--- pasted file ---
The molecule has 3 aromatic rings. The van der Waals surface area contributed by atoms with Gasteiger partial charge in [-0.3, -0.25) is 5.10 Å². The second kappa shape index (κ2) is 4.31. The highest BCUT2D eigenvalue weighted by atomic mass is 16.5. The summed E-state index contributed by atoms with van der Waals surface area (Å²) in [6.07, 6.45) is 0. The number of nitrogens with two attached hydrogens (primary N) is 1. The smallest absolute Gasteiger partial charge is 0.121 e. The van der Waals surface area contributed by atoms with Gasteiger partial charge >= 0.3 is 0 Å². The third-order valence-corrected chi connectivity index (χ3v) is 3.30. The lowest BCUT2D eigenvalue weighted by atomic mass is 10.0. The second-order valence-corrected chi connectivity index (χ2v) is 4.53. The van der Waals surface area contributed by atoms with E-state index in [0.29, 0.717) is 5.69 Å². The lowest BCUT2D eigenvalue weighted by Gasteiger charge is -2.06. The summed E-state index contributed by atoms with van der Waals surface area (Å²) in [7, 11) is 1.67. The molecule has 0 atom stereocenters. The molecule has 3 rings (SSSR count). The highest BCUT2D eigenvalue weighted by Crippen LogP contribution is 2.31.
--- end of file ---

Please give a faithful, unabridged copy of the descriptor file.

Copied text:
The molecule has 3 aromatic rings. The van der Waals surface area contributed by atoms with Gasteiger partial charge in [-0.3, -0.25) is 5.10 Å². The second kappa shape index (κ2) is 4.31. The highest BCUT2D eigenvalue weighted by atomic mass is 16.5. The summed E-state index contributed by atoms with van der Waals surface area (Å²) in [6.07, 6.45) is 0. The number of nitrogens with two attached hydrogens (primary N) is 1. The smallest absolute Gasteiger partial charge is 0.121 e. The van der Waals surface area contributed by atoms with Gasteiger partial charge >= 0.3 is 0 Å². The third-order valence-corrected chi connectivity index (χ3v) is 3.30. The lowest BCUT2D eigenvalue weighted by atomic mass is 10.0. The second-order valence-corrected chi connectivity index (χ2v) is 4.53. The van der Waals surface area contributed by atoms with E-state index in [0.29, 0.717) is 5.69 Å². The lowest BCUT2D eigenvalue weighted by Gasteiger charge is -2.06. The summed E-state index contributed by atoms with van der Waals surface area (Å²) in [7, 11) is 1.67. The molecule has 0 atom stereocenters. The molecule has 3 rings (SSSR count). The highest BCUT2D eigenvalue weighted by Crippen LogP contribution is 2.31.